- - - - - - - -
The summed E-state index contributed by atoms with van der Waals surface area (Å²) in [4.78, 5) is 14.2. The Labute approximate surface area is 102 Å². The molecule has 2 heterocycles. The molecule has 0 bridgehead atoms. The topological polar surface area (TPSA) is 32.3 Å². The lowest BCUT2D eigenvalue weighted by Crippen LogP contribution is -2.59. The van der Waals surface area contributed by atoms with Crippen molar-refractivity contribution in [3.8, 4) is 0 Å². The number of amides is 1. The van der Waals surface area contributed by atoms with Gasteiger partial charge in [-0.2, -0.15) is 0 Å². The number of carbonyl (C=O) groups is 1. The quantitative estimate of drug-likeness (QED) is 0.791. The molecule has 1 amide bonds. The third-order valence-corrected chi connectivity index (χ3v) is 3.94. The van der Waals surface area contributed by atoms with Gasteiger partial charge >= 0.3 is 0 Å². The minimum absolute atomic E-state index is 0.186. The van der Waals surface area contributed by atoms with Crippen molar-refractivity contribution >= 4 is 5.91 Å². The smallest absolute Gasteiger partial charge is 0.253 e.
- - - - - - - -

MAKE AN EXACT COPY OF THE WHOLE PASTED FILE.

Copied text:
The summed E-state index contributed by atoms with van der Waals surface area (Å²) in [4.78, 5) is 14.2. The Labute approximate surface area is 102 Å². The molecule has 2 heterocycles. The molecule has 0 bridgehead atoms. The topological polar surface area (TPSA) is 32.3 Å². The lowest BCUT2D eigenvalue weighted by Crippen LogP contribution is -2.59. The van der Waals surface area contributed by atoms with Crippen molar-refractivity contribution in [3.8, 4) is 0 Å². The number of amides is 1. The van der Waals surface area contributed by atoms with Gasteiger partial charge in [-0.2, -0.15) is 0 Å². The number of carbonyl (C=O) groups is 1. The quantitative estimate of drug-likeness (QED) is 0.791. The molecule has 1 amide bonds. The third-order valence-corrected chi connectivity index (χ3v) is 3.94. The van der Waals surface area contributed by atoms with Gasteiger partial charge >= 0.3 is 0 Å². The minimum absolute atomic E-state index is 0.186. The van der Waals surface area contributed by atoms with Crippen molar-refractivity contribution >= 4 is 5.91 Å². The smallest absolute Gasteiger partial charge is 0.253 e.